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Scott Jagow: After 9/11, the U.S. government put in place a terrorism insurance program. Today, the Senate will revisit that. Most people in Congress want to keep the program going, but the House and Senate versions are very different. Stacey Vanek-Smith reports.
Stacey Vanek-Smith: Insurance companies paid out more than $30 billion after September 11. Another attack could cost many times that.
That’s why Congress wants to extend the terrorism insurance program. The House’s version would cover nuclear and chemical attacks. The Senate’s would not.
Lee Cotton, with the Commercial Mortgage Securities Association, says the House’s version is better:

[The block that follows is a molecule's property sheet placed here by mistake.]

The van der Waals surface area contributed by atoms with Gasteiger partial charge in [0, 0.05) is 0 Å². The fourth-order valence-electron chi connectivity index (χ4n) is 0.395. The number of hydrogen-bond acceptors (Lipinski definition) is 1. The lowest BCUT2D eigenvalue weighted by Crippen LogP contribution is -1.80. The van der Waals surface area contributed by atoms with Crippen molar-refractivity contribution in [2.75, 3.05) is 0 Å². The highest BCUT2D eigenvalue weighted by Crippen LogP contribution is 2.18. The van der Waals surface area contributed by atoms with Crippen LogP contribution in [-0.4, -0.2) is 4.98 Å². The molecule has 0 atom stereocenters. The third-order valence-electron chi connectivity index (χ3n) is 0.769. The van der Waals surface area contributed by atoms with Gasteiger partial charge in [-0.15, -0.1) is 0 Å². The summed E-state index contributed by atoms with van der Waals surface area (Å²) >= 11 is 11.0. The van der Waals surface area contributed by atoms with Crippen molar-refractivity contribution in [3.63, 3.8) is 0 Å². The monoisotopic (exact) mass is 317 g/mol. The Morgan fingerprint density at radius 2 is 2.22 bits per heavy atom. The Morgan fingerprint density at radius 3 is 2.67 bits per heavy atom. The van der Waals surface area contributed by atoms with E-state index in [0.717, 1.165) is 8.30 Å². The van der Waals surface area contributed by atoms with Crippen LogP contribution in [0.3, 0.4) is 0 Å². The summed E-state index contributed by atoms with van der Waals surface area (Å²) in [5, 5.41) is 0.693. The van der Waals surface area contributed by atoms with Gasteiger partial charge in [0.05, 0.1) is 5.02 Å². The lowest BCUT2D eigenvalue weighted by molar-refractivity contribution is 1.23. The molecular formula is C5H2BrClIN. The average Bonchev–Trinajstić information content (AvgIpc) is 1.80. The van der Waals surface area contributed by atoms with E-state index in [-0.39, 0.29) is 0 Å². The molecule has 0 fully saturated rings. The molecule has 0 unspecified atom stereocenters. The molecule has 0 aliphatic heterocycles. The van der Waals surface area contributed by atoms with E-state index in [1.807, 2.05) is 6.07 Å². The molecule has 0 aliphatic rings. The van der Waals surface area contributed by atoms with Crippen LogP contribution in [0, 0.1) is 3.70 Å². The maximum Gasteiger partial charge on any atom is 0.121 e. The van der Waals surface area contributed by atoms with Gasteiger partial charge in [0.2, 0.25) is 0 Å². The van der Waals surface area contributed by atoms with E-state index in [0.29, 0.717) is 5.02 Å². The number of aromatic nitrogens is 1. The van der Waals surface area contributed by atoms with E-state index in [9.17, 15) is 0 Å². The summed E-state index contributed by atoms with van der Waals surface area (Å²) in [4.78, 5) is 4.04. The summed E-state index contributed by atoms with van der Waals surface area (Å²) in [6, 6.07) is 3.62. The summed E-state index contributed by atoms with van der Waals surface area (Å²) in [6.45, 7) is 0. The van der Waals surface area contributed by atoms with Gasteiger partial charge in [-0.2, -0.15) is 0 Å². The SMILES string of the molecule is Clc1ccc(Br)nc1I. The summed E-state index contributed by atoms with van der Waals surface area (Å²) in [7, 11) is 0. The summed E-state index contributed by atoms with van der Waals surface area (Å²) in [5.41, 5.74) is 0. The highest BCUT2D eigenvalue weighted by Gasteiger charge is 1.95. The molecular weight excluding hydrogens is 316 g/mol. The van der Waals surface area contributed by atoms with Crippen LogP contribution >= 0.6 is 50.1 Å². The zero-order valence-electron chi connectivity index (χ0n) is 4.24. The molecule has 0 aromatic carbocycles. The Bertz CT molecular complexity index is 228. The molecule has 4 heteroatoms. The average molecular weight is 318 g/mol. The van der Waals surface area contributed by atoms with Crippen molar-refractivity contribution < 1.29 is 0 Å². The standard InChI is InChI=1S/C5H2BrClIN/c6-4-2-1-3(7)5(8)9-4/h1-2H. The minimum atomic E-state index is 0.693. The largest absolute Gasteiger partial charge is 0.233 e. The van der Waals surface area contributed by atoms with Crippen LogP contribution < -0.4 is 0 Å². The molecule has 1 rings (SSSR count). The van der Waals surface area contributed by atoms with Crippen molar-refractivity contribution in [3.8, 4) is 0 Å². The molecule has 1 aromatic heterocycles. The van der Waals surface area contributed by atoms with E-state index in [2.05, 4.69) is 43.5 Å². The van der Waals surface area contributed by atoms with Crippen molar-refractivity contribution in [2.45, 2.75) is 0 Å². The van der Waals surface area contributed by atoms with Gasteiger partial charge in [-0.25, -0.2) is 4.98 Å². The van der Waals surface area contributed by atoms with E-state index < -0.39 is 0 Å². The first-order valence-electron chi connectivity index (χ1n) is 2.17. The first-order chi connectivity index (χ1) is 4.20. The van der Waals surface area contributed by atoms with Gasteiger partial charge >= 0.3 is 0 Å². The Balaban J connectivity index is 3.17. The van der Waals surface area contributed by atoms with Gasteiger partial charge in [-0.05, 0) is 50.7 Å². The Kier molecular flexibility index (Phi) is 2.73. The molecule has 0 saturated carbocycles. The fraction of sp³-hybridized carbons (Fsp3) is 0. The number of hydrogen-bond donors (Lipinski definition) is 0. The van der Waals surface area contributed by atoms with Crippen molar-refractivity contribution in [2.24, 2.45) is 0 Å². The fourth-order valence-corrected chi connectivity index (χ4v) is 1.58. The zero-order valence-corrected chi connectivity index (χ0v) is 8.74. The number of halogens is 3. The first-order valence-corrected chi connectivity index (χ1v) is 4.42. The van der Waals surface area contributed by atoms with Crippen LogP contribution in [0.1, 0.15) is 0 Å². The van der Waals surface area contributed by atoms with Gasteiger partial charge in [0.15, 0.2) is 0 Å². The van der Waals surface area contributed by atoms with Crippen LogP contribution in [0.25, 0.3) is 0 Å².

Lee Cotton: The insurance companies — does the government think they’re not going to step up if there’s an attack like that?
Still, some insurers worry about how they’d cover nuclear and chemical attacks.
Claire Wilkinson is with the Insurance Information Institute:
Claire Wilkinson: Insurers have little to no experience insuring against those risks. An attack can easily exceed the claim’s paying capacity of private insurers, even with a federal program in place.
The program expires at the end of the year. The White House has said it would veto the House version of the extension. It favors a more limited version of the bill.
I’m Stacey Vanek-Smith for Marketplace.